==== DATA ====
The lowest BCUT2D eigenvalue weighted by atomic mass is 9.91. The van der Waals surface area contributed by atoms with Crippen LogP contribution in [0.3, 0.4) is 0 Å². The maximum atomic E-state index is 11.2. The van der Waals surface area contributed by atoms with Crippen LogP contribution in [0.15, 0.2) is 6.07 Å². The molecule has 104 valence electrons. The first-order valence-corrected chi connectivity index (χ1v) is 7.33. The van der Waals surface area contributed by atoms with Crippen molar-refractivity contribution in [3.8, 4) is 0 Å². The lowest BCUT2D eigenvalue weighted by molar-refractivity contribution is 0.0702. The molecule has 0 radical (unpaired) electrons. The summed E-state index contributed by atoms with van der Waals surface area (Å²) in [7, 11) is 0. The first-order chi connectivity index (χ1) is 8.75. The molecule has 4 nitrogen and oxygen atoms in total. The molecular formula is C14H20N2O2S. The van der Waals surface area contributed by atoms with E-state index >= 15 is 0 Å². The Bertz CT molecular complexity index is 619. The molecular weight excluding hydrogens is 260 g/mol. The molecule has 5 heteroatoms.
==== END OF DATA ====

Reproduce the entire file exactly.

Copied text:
The lowest BCUT2D eigenvalue weighted by atomic mass is 9.91. The van der Waals surface area contributed by atoms with Crippen LogP contribution in [0.3, 0.4) is 0 Å². The maximum atomic E-state index is 11.2. The van der Waals surface area contributed by atoms with Crippen LogP contribution in [0.15, 0.2) is 6.07 Å². The molecule has 104 valence electrons. The first-order valence-corrected chi connectivity index (χ1v) is 7.33. The van der Waals surface area contributed by atoms with Crippen molar-refractivity contribution in [3.8, 4) is 0 Å². The lowest BCUT2D eigenvalue weighted by molar-refractivity contribution is 0.0702. The molecule has 0 radical (unpaired) electrons. The summed E-state index contributed by atoms with van der Waals surface area (Å²) in [7, 11) is 0. The first-order chi connectivity index (χ1) is 8.75. The molecule has 4 nitrogen and oxygen atoms in total. The molecular formula is C14H20N2O2S. The van der Waals surface area contributed by atoms with E-state index >= 15 is 0 Å². The Bertz CT molecular complexity index is 619. The molecular weight excluding hydrogens is 260 g/mol. The molecule has 5 heteroatoms.